Overall, The Life and Death of Adolph Hitler provides young people with a solid introduction to the career of one of the most infamous men in history.
When Lyndon Johnson became president, he brought two beagles named Him and Her to the White House. Both Him and Her attended official White House functions. Even though Him once left a puddle on a chair during a party, the president refused to make Him stay elsewhere while his master entertained. Both Him and Her had the run of the Oval Office. Johnson signed the law that created The Great Society–a set of programs that gave more rights to African Americans and poor people–in the presence of his dogs.
Johnson often combined press conferences with dog walks. Most of the time, these walks went well. The walks made good copy for reporters because the public loved seeing the president with his beagles. Johnson tried to get his dogs to do different tricks for the cameras. He stuffed his pockets with candy-coated doggy vitamins to get Him and Her to perform.
One act, however, made the American people and Johnson’s dogs howl. During a press conference, Johnson picked one of the beagles up by its ears. Animal rights groups complained that Johnson was mistreating the dogs. Suddenly Johnson and his dogs were front-page news. Other than that incident, however, Him and Her seemed to enjoy their time as presidential pups.
After Him and Her died, Johnson felt pretty lonely in that big house. Fortunately his daughter found a stray running along the highway. She stopped at a gas station to ask whom he belonged to, but no one knew. She decided to bring the little white dog to the White House.
Johnson loved the little mutt and named him Yuki. Johnson said that Yuki was “the friendliest, the smartest, and the most constant in his attentions of all the dogs I’ve known.” The president took Yuki with him everywhere. He and the dog travelled together on Air Force One. Yuki attended cabinet meetings, though he did so under the table. Unlike President Harding’s dog Laddie Boy, Yuki did not sit in his own chair for cabinet meetings.
One of Johnson’s favorite things to do with Yuki was to howl with him. Johnson claimed that Yuki “had a Texas accent.” Yuki and the president howled together in the presence of important visitors like the Chancellor of Germany, who was a bit shocked at the performance!
The president needed the support of his loyal dog as protests against the Vietnam War increased.
Yuki went back to Johnson’s Texas ranch after his master retired from the presidency. He was at Johnson’s side in 1973 when the former president died.
During President McKinley’s time in office, the White House was pretty quiet. He and his wife had no children and only two pets, a parrot and a cat. When Theodore Roosevelt came to the White House, he brought a zoo with him. Snakes, a coyote, and a zebra were among the Roosevelt’s many animals. However, dogs were the family’s most cherished pets.
The Roosevelt dogs ranged in size from Rollo, the enormous St. Bernard, to Manchu, a tiny Pekingese given to the president’s daughter by the Chinese Dowager Empress.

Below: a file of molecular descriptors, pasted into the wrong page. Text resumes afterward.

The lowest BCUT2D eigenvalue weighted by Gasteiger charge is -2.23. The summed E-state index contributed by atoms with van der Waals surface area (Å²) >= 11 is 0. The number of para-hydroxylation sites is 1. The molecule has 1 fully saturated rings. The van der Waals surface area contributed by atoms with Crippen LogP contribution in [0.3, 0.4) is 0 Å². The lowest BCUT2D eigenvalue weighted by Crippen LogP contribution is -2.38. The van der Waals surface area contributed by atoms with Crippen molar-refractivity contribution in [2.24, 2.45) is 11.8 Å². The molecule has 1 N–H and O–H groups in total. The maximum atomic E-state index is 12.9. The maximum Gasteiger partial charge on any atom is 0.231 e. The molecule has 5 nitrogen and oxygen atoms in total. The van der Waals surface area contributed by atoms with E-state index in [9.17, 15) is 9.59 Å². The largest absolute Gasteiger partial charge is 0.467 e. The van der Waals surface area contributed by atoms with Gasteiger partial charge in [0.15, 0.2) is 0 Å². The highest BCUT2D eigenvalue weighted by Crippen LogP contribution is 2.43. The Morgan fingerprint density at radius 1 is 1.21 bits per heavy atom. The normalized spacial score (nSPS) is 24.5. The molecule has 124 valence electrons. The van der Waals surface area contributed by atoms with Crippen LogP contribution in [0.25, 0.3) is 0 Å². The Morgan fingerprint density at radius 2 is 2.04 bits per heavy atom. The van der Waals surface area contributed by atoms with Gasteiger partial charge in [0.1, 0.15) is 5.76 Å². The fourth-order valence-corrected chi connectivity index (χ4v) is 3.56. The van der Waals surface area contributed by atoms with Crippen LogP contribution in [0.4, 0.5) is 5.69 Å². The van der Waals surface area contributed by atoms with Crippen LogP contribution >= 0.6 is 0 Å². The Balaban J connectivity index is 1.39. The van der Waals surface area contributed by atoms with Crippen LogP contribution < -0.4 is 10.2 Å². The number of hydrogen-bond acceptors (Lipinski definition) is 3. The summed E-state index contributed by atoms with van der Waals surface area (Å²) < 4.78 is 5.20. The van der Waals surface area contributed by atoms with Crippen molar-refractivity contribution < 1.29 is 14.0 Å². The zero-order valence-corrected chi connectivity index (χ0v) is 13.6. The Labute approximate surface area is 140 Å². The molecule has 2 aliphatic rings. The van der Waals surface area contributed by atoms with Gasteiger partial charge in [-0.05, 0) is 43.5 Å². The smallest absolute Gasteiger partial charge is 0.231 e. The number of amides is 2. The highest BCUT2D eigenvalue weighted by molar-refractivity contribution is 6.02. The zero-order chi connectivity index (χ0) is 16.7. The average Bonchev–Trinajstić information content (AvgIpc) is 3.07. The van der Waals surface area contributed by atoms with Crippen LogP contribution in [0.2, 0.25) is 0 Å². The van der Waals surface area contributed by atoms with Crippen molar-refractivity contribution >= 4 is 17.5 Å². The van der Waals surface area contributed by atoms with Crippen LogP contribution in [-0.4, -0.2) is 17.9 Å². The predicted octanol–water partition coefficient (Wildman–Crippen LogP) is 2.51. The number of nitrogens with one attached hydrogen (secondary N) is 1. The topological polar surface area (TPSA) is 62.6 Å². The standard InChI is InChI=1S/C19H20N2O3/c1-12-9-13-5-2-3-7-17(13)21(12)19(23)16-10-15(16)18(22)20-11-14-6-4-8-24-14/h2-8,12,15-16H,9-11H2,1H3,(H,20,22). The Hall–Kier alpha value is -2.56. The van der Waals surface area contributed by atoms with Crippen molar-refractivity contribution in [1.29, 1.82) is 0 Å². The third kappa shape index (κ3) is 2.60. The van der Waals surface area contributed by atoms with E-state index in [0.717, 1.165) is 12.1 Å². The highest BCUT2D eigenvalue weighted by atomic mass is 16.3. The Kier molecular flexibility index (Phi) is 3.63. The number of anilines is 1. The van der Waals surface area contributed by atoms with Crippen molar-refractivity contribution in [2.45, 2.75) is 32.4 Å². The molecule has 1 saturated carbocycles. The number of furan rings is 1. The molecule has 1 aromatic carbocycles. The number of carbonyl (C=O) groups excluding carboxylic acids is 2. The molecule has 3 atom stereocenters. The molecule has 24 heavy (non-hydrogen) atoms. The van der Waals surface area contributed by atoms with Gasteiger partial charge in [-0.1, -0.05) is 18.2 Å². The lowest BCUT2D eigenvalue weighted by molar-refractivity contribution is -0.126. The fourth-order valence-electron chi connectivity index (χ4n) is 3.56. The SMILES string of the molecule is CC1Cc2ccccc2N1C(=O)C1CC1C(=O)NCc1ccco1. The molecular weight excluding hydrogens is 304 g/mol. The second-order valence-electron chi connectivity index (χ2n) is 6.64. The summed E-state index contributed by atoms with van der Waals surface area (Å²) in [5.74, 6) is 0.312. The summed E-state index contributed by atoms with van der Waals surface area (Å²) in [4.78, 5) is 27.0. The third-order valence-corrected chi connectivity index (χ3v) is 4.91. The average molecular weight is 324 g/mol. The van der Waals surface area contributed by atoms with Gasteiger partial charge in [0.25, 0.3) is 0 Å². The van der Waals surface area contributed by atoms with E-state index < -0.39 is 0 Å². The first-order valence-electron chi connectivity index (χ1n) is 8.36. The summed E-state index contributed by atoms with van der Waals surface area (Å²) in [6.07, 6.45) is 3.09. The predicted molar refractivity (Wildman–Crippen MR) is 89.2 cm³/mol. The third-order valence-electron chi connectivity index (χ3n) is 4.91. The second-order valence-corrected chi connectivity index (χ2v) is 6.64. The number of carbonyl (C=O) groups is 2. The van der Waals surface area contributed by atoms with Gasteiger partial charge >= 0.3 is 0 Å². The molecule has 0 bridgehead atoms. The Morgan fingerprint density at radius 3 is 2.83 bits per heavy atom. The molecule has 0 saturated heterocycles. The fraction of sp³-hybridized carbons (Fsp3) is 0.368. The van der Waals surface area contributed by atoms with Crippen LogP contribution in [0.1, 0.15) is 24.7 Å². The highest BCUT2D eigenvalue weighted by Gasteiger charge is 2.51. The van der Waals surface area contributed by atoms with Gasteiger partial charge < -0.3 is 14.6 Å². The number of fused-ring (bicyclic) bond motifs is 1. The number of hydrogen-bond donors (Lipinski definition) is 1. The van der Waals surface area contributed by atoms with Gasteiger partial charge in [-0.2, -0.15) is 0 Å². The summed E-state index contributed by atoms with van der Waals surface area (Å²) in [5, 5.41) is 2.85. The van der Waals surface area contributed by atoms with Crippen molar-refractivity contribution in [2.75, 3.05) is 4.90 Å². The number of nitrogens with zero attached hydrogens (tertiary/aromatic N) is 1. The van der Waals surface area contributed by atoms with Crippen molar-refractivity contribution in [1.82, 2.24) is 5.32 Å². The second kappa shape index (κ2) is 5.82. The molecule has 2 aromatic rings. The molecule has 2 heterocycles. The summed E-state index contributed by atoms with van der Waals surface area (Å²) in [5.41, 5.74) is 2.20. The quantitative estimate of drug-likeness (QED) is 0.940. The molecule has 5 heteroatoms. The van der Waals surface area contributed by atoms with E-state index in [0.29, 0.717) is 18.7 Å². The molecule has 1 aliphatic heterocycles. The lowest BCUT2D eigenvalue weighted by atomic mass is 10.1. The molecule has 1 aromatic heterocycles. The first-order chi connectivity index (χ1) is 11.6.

Rollo’s size did not stop him from being a loving friend to the kids. As one newspaper noted, “No doubt visitors to the White House or Sagamore Hill [Roosevelt’s home in Long Island, New York] were often startled to see the Roosevelt children racing across the lawn, pursued by the bounding Rollo, who looked like some huge beast, ready to destroy them. But Rollo was a children’s dog, and he protected the president’s children as efficiently as the Secret Service men.”
Most of Teddy Roosevelt’s dogs were not quite as large as Rollo. Roosevelt’s son Kermit had a Manchester terrier named Jack. Jack would have enjoyed his time at the White House much more if the cat hadn’t tormented him. The cat thought jumping on Jack was great fun.
Though he never made friends with the cat, the rest of the family adored Jack. The president described Jack as “absolutely a member of the family.” He thought Jack was a gentleman, even though Jack sometimes chewed on the president’s books.
When Jack died, he was buried behind the White House. Roosevelt’s wife Edith refused to leave Jack there after her husband’s second term as president. She worried that Jack would be “beneath the eyes of presidents who might care nothing for little black dogs.” Jack’s little coffin was brought to the family home in Long Island, New York.
Roosevelt’s son Archie loved a dog named Skip. Skip may have been a rat terrier or a mutt. Teddy Roosevelt found the dog while he was on a bear hunt, and he probably liked Skip best. Roosevelt took pride in Skip’s courage. The dog stood his ground when facing a bear. Similarly, the president stood up to members of Congress.
President Roosevelt often took Skip on his hunting trips. When the dog’s short legs got tired, Roosevelt scooped him up and let Skip ride on his horse. On a typical evening, Skip raced down the halls of the White House with Archie. Once the kids fell asleep, Skip would find the president, who was usually reading. Skip climbed up on his master’s lap and snoozed. Skip died the year before the Roosevelt’s left the White House.